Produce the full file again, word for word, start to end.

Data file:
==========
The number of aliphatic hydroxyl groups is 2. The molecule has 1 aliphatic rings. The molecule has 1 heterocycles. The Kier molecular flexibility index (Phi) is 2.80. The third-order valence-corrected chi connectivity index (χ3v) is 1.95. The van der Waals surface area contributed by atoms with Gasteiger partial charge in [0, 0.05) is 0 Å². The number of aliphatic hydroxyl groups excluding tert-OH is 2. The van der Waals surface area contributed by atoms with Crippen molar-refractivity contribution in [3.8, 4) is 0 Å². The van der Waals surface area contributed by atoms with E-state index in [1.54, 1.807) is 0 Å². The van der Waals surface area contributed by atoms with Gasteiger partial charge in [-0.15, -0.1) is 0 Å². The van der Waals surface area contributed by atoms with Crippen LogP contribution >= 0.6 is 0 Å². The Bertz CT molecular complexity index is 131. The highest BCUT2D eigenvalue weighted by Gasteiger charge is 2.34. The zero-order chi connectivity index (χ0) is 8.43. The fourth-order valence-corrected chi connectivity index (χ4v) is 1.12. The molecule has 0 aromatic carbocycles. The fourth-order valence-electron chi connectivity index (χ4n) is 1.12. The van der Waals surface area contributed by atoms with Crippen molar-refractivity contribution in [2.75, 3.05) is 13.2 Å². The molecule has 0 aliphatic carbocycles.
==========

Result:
The number of aliphatic hydroxyl groups is 2. The molecule has 1 aliphatic rings. The molecule has 1 heterocycles. The Kier molecular flexibility index (Phi) is 2.80. The third-order valence-corrected chi connectivity index (χ3v) is 1.95. The van der Waals surface area contributed by atoms with Gasteiger partial charge in [0, 0.05) is 0 Å². The number of aliphatic hydroxyl groups excluding tert-OH is 2. The van der Waals surface area contributed by atoms with Crippen molar-refractivity contribution in [3.8, 4) is 0 Å². The van der Waals surface area contributed by atoms with E-state index in [1.54, 1.807) is 0 Å². The van der Waals surface area contributed by atoms with Gasteiger partial charge in [-0.15, -0.1) is 0 Å². The van der Waals surface area contributed by atoms with Crippen LogP contribution >= 0.6 is 0 Å². The Bertz CT molecular complexity index is 131. The highest BCUT2D eigenvalue weighted by Gasteiger charge is 2.34. The zero-order chi connectivity index (χ0) is 8.43. The fourth-order valence-corrected chi connectivity index (χ4v) is 1.12. The molecule has 0 aromatic carbocycles. The fourth-order valence-electron chi connectivity index (χ4n) is 1.12. The van der Waals surface area contributed by atoms with Crippen molar-refractivity contribution in [2.75, 3.05) is 13.2 Å². The molecule has 0 aliphatic carbocycles.